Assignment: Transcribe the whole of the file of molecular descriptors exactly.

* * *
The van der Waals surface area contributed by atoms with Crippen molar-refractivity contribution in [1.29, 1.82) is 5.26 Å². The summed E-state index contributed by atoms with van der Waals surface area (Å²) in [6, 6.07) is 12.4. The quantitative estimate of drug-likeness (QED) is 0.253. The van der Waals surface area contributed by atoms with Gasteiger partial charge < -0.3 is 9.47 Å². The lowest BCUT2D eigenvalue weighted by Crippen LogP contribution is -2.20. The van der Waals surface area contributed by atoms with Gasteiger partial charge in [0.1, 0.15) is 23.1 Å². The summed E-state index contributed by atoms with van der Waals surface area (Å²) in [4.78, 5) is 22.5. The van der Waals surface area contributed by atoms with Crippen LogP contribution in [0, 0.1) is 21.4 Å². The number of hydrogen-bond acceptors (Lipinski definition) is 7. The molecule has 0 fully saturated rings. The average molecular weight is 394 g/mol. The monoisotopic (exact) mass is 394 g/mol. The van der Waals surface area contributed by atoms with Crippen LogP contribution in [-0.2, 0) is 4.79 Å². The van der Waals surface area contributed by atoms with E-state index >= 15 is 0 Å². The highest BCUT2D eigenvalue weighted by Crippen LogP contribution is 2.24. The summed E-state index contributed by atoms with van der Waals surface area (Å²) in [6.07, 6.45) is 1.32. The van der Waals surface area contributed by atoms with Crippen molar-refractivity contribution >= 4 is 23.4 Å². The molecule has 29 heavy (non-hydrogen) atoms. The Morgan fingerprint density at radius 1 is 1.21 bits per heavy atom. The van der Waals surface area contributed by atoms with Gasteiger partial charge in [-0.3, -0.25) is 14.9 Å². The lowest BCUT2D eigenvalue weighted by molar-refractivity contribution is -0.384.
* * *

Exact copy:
The van der Waals surface area contributed by atoms with Crippen molar-refractivity contribution in [1.29, 1.82) is 5.26 Å². The summed E-state index contributed by atoms with van der Waals surface area (Å²) in [6, 6.07) is 12.4. The quantitative estimate of drug-likeness (QED) is 0.253. The van der Waals surface area contributed by atoms with Gasteiger partial charge < -0.3 is 9.47 Å². The lowest BCUT2D eigenvalue weighted by Crippen LogP contribution is -2.20. The van der Waals surface area contributed by atoms with Gasteiger partial charge in [0.1, 0.15) is 23.1 Å². The summed E-state index contributed by atoms with van der Waals surface area (Å²) in [4.78, 5) is 22.5. The van der Waals surface area contributed by atoms with Crippen LogP contribution in [0, 0.1) is 21.4 Å². The number of hydrogen-bond acceptors (Lipinski definition) is 7. The molecule has 0 fully saturated rings. The average molecular weight is 394 g/mol. The monoisotopic (exact) mass is 394 g/mol. The van der Waals surface area contributed by atoms with Crippen LogP contribution in [-0.2, 0) is 4.79 Å². The van der Waals surface area contributed by atoms with E-state index >= 15 is 0 Å². The highest BCUT2D eigenvalue weighted by Crippen LogP contribution is 2.24. The summed E-state index contributed by atoms with van der Waals surface area (Å²) in [6.07, 6.45) is 1.32. The van der Waals surface area contributed by atoms with Crippen molar-refractivity contribution >= 4 is 23.4 Å². The molecule has 29 heavy (non-hydrogen) atoms. The Morgan fingerprint density at radius 1 is 1.21 bits per heavy atom. The van der Waals surface area contributed by atoms with Gasteiger partial charge in [-0.3, -0.25) is 14.9 Å². The lowest BCUT2D eigenvalue weighted by molar-refractivity contribution is -0.384.